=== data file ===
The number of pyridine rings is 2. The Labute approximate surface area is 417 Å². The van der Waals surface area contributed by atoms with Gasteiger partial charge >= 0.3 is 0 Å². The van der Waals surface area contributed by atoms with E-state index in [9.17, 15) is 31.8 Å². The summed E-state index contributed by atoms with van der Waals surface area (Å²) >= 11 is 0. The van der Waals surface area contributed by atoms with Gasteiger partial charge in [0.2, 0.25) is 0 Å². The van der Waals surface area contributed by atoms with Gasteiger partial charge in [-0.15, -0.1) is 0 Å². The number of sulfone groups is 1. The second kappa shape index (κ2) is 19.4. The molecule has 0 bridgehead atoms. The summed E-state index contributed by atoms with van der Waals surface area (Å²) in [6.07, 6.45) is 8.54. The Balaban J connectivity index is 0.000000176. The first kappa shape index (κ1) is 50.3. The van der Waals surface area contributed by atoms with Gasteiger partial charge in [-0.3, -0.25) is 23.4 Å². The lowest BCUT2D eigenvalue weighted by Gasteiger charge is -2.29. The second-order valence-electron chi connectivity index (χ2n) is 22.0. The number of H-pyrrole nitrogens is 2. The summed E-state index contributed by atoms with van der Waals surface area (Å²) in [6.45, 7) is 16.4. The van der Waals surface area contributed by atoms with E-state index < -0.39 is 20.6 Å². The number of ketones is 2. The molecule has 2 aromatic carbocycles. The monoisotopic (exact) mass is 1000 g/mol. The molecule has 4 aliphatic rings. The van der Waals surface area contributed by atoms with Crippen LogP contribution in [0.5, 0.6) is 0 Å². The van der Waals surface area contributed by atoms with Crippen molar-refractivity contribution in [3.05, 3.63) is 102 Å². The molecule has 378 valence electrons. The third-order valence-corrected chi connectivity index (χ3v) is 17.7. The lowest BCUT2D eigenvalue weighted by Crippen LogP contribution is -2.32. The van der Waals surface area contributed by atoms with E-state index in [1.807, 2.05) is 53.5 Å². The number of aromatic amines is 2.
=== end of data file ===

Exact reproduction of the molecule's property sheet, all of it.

The number of pyridine rings is 2. The Labute approximate surface area is 417 Å². The van der Waals surface area contributed by atoms with Gasteiger partial charge >= 0.3 is 0 Å². The van der Waals surface area contributed by atoms with E-state index in [9.17, 15) is 31.8 Å². The summed E-state index contributed by atoms with van der Waals surface area (Å²) >= 11 is 0. The van der Waals surface area contributed by atoms with Gasteiger partial charge in [0.2, 0.25) is 0 Å². The van der Waals surface area contributed by atoms with Gasteiger partial charge in [-0.15, -0.1) is 0 Å². The number of sulfone groups is 1. The second kappa shape index (κ2) is 19.4. The molecule has 0 bridgehead atoms. The summed E-state index contributed by atoms with van der Waals surface area (Å²) in [6.07, 6.45) is 8.54. The Balaban J connectivity index is 0.000000176. The first kappa shape index (κ1) is 50.3. The van der Waals surface area contributed by atoms with Gasteiger partial charge in [-0.3, -0.25) is 23.4 Å². The lowest BCUT2D eigenvalue weighted by Gasteiger charge is -2.29. The second-order valence-electron chi connectivity index (χ2n) is 22.0. The number of H-pyrrole nitrogens is 2. The summed E-state index contributed by atoms with van der Waals surface area (Å²) in [6.45, 7) is 16.4. The van der Waals surface area contributed by atoms with E-state index < -0.39 is 20.6 Å². The number of ketones is 2. The molecule has 2 aromatic carbocycles. The monoisotopic (exact) mass is 1000 g/mol. The molecule has 4 aliphatic rings. The van der Waals surface area contributed by atoms with Crippen LogP contribution in [0.5, 0.6) is 0 Å². The van der Waals surface area contributed by atoms with Crippen molar-refractivity contribution in [3.05, 3.63) is 102 Å². The molecule has 378 valence electrons. The third-order valence-corrected chi connectivity index (χ3v) is 17.7. The lowest BCUT2D eigenvalue weighted by Crippen LogP contribution is -2.32. The van der Waals surface area contributed by atoms with E-state index in [1.807, 2.05) is 53.5 Å². The number of aromatic amines is 2.